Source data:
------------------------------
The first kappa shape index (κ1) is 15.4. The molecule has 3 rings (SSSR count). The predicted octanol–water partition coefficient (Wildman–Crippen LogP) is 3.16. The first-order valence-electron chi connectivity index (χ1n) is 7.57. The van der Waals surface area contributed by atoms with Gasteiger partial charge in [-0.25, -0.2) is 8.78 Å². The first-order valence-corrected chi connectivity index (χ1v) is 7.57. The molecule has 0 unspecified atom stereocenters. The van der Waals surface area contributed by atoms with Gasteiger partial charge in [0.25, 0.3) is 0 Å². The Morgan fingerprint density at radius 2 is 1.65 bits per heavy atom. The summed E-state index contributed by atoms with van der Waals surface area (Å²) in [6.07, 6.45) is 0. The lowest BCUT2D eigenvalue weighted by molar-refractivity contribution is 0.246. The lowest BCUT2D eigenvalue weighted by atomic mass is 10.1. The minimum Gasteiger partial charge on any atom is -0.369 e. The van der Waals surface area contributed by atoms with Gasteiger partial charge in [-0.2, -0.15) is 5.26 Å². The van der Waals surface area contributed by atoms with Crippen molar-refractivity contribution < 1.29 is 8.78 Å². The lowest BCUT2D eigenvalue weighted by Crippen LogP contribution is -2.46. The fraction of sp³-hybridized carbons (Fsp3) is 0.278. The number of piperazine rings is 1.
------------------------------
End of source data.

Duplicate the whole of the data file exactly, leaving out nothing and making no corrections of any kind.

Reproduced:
The first kappa shape index (κ1) is 15.4. The molecule has 3 rings (SSSR count). The predicted octanol–water partition coefficient (Wildman–Crippen LogP) is 3.16. The first-order valence-electron chi connectivity index (χ1n) is 7.57. The van der Waals surface area contributed by atoms with Gasteiger partial charge in [-0.25, -0.2) is 8.78 Å². The first-order valence-corrected chi connectivity index (χ1v) is 7.57. The molecule has 0 unspecified atom stereocenters. The van der Waals surface area contributed by atoms with Gasteiger partial charge in [0.25, 0.3) is 0 Å². The Morgan fingerprint density at radius 2 is 1.65 bits per heavy atom. The summed E-state index contributed by atoms with van der Waals surface area (Å²) in [6.07, 6.45) is 0. The lowest BCUT2D eigenvalue weighted by molar-refractivity contribution is 0.246. The lowest BCUT2D eigenvalue weighted by atomic mass is 10.1. The minimum Gasteiger partial charge on any atom is -0.369 e. The van der Waals surface area contributed by atoms with Gasteiger partial charge in [-0.2, -0.15) is 5.26 Å². The van der Waals surface area contributed by atoms with Crippen molar-refractivity contribution < 1.29 is 8.78 Å². The lowest BCUT2D eigenvalue weighted by Crippen LogP contribution is -2.46. The fraction of sp³-hybridized carbons (Fsp3) is 0.278. The number of piperazine rings is 1.